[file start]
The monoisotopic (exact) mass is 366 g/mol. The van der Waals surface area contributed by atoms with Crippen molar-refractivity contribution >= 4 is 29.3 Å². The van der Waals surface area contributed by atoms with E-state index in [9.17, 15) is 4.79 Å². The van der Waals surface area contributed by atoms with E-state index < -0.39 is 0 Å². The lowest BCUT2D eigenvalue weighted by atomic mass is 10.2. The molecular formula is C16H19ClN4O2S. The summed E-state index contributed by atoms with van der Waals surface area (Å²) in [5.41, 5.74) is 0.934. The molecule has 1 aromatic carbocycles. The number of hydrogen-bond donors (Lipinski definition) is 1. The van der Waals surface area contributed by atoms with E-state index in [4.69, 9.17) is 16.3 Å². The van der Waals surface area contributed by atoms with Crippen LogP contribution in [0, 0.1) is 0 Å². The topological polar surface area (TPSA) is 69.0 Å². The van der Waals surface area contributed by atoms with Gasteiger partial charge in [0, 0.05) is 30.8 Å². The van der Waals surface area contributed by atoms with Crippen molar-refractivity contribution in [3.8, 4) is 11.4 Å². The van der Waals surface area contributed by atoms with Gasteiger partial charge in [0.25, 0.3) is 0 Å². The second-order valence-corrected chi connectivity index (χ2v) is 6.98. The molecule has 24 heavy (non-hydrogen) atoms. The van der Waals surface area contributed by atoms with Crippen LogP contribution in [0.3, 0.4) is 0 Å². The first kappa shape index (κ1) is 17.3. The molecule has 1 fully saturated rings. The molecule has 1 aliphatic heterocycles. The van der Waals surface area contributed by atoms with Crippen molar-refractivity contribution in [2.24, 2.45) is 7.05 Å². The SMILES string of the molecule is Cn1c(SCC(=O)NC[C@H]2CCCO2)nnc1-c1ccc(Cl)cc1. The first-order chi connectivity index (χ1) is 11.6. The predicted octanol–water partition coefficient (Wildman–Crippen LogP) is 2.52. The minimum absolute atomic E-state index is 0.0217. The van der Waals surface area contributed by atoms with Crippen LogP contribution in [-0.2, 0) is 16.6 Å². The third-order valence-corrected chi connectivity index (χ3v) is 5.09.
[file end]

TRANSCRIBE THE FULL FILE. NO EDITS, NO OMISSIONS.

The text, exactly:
The monoisotopic (exact) mass is 366 g/mol. The van der Waals surface area contributed by atoms with Crippen molar-refractivity contribution >= 4 is 29.3 Å². The van der Waals surface area contributed by atoms with E-state index in [9.17, 15) is 4.79 Å². The van der Waals surface area contributed by atoms with E-state index < -0.39 is 0 Å². The lowest BCUT2D eigenvalue weighted by atomic mass is 10.2. The molecular formula is C16H19ClN4O2S. The summed E-state index contributed by atoms with van der Waals surface area (Å²) in [5.41, 5.74) is 0.934. The molecule has 1 aromatic carbocycles. The number of hydrogen-bond donors (Lipinski definition) is 1. The van der Waals surface area contributed by atoms with E-state index in [4.69, 9.17) is 16.3 Å². The van der Waals surface area contributed by atoms with Crippen LogP contribution in [0, 0.1) is 0 Å². The topological polar surface area (TPSA) is 69.0 Å². The van der Waals surface area contributed by atoms with Gasteiger partial charge in [0, 0.05) is 30.8 Å². The van der Waals surface area contributed by atoms with Crippen molar-refractivity contribution in [3.8, 4) is 11.4 Å². The van der Waals surface area contributed by atoms with Gasteiger partial charge in [0.25, 0.3) is 0 Å². The second-order valence-corrected chi connectivity index (χ2v) is 6.98. The molecule has 24 heavy (non-hydrogen) atoms. The van der Waals surface area contributed by atoms with Crippen LogP contribution in [0.3, 0.4) is 0 Å². The first kappa shape index (κ1) is 17.3. The molecule has 1 fully saturated rings. The molecule has 1 aliphatic heterocycles. The van der Waals surface area contributed by atoms with Crippen molar-refractivity contribution in [2.24, 2.45) is 7.05 Å². The SMILES string of the molecule is Cn1c(SCC(=O)NC[C@H]2CCCO2)nnc1-c1ccc(Cl)cc1. The first-order chi connectivity index (χ1) is 11.6. The predicted octanol–water partition coefficient (Wildman–Crippen LogP) is 2.52. The minimum absolute atomic E-state index is 0.0217. The van der Waals surface area contributed by atoms with Crippen LogP contribution in [-0.2, 0) is 16.6 Å². The third-order valence-corrected chi connectivity index (χ3v) is 5.09.